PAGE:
On paper, we'd only have to make a tick mark where the ellipses hit their respective width and height, but in AutoCad it's much faster to draw a temporary rectangle.

    You should also project the rounded part's center lines too, both horizontal and vertical.

    Do you also have to draw those two rotated auxiliary views?
    The S197 gen Ford Mustang, and the F-4 Phantom both prove the same theory. "With enough power applied, a school bus will fly."

  8. #8
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    Don't be afraid to draw as many construction (temp) lines as you need.

    I've attached a modified version o your drawing including some ideas to get you out of draftsman's block. You almost have all you need for a three view already. Accuracy and completeness is your problem.
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    The S197 gen Ford Mustang, and the F-4 Phantom both prove the same theory. "With enough power applied, a school bus will fly."

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    Quote Originally Posted by Dana W View Post
    You are probably going to have to stick with the orthographic projection technique, then. Back in the days of paper & pencil we had no choice. We used to project the width and height of the round objects as rectangles, since inclined they will appear as ellipses or partial ellipses. Once we established the width and height of the temporary rectangles (inclined circles) we'd draw an ellipse into the rectangles later, using a hard plastic ellipse template.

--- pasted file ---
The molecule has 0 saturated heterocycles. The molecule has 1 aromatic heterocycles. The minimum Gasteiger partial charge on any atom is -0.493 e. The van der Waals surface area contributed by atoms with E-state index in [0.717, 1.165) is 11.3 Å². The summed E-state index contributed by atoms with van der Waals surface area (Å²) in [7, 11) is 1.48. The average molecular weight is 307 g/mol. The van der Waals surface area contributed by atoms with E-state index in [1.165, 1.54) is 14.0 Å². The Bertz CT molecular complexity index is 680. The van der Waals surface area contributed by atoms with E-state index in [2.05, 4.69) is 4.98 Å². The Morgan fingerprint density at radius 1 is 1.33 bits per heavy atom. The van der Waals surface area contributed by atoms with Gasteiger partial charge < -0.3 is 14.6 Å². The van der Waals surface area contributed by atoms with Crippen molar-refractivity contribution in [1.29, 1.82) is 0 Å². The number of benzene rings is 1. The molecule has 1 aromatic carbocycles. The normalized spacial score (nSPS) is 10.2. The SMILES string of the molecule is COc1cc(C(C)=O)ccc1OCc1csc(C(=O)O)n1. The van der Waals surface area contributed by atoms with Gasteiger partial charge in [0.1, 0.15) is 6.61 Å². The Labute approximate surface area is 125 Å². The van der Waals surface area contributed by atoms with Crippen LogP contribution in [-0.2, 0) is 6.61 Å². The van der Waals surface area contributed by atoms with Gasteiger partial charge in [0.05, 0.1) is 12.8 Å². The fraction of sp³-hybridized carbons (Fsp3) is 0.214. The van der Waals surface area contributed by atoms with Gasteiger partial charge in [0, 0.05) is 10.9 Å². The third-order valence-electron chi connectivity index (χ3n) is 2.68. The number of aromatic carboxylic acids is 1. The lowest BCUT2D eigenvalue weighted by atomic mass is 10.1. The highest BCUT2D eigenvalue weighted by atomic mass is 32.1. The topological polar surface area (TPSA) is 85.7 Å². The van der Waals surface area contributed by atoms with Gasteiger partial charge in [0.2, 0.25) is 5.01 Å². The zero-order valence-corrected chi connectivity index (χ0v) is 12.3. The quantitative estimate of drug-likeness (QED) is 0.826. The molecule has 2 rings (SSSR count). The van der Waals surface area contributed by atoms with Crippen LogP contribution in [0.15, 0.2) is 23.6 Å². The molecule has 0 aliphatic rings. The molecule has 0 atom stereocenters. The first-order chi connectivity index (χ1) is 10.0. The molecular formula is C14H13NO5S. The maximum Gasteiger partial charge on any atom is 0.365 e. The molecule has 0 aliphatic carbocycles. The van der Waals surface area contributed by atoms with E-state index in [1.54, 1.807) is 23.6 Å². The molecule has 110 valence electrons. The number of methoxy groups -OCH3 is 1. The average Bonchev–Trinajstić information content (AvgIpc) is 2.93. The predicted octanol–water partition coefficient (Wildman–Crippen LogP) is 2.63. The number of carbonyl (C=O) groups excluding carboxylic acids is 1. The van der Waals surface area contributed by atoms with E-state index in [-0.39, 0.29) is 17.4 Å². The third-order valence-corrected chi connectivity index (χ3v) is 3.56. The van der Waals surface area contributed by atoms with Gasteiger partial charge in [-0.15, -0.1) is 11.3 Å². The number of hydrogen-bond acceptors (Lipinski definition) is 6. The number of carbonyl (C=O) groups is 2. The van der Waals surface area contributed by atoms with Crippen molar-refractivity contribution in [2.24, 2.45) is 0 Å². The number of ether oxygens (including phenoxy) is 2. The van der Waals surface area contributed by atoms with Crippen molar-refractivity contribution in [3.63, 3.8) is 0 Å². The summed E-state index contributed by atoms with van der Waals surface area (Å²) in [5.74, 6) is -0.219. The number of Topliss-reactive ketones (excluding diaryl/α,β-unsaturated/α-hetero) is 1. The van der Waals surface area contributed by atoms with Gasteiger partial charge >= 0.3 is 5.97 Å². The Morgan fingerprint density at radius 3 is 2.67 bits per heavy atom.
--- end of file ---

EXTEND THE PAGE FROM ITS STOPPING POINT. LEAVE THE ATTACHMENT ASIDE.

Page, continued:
On paper, we'd only have to make a tick mark where the ellipses hit their respective width and height, but in AutoCad it's much faster to draw a temporary rectangle.

    You should also project the rounded part's center lines too, both horizontal and vertical.

    Do you also have to draw those two rotated auxiliary views?
    I do have to draw those 2 views too. I haven't have much experience with auxiliary view yet so I don't know how well I can draw it or if I can even draw it at all. I will check out the file and attempt it once more in a few hour as I don't have access to autocad right now.

  10. #10
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    Quote Originally Posted by artemisrpg View Post
    I do have to draw those 2 views too. I haven't have much experience with auxiliary view yet so I don't know how well I can draw it or if I can even draw it at all. I will check out the file and attempt it once more in a few hour as I don't have access to autocad right now.